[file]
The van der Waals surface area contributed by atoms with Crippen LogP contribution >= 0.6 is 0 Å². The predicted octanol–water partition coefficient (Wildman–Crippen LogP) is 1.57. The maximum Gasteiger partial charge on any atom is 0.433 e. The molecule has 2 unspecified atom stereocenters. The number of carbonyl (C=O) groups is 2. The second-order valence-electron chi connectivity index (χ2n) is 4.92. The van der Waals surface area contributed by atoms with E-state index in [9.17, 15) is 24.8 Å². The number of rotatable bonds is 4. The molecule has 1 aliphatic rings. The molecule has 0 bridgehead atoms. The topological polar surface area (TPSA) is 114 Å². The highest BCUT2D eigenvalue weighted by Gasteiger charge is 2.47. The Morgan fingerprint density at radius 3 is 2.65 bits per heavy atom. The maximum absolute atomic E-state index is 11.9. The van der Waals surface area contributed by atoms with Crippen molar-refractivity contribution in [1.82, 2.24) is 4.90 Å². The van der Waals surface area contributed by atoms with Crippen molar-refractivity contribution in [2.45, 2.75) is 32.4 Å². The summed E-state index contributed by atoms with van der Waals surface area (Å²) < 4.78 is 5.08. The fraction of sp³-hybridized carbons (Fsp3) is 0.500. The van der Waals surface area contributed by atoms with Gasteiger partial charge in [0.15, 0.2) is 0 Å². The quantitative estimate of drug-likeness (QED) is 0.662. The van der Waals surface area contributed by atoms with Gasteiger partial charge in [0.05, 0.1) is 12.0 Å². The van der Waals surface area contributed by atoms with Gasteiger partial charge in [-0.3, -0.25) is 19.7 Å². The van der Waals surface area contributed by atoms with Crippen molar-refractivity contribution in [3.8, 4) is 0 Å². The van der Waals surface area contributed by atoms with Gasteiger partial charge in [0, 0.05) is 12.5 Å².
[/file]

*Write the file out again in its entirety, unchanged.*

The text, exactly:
The van der Waals surface area contributed by atoms with Crippen LogP contribution >= 0.6 is 0 Å². The predicted octanol–water partition coefficient (Wildman–Crippen LogP) is 1.57. The maximum Gasteiger partial charge on any atom is 0.433 e. The molecule has 2 unspecified atom stereocenters. The number of carbonyl (C=O) groups is 2. The second-order valence-electron chi connectivity index (χ2n) is 4.92. The van der Waals surface area contributed by atoms with E-state index in [9.17, 15) is 24.8 Å². The number of rotatable bonds is 4. The molecule has 1 aliphatic rings. The molecule has 0 bridgehead atoms. The topological polar surface area (TPSA) is 114 Å². The highest BCUT2D eigenvalue weighted by Gasteiger charge is 2.47. The Morgan fingerprint density at radius 3 is 2.65 bits per heavy atom. The maximum absolute atomic E-state index is 11.9. The van der Waals surface area contributed by atoms with Crippen molar-refractivity contribution in [1.82, 2.24) is 4.90 Å². The van der Waals surface area contributed by atoms with Crippen molar-refractivity contribution in [2.45, 2.75) is 32.4 Å². The summed E-state index contributed by atoms with van der Waals surface area (Å²) < 4.78 is 5.08. The fraction of sp³-hybridized carbons (Fsp3) is 0.500. The van der Waals surface area contributed by atoms with Gasteiger partial charge in [0.15, 0.2) is 0 Å². The quantitative estimate of drug-likeness (QED) is 0.662. The van der Waals surface area contributed by atoms with Gasteiger partial charge in [0.05, 0.1) is 12.0 Å². The van der Waals surface area contributed by atoms with Gasteiger partial charge in [-0.3, -0.25) is 19.7 Å². The van der Waals surface area contributed by atoms with Crippen molar-refractivity contribution in [3.8, 4) is 0 Å². The van der Waals surface area contributed by atoms with Gasteiger partial charge in [0, 0.05) is 12.5 Å².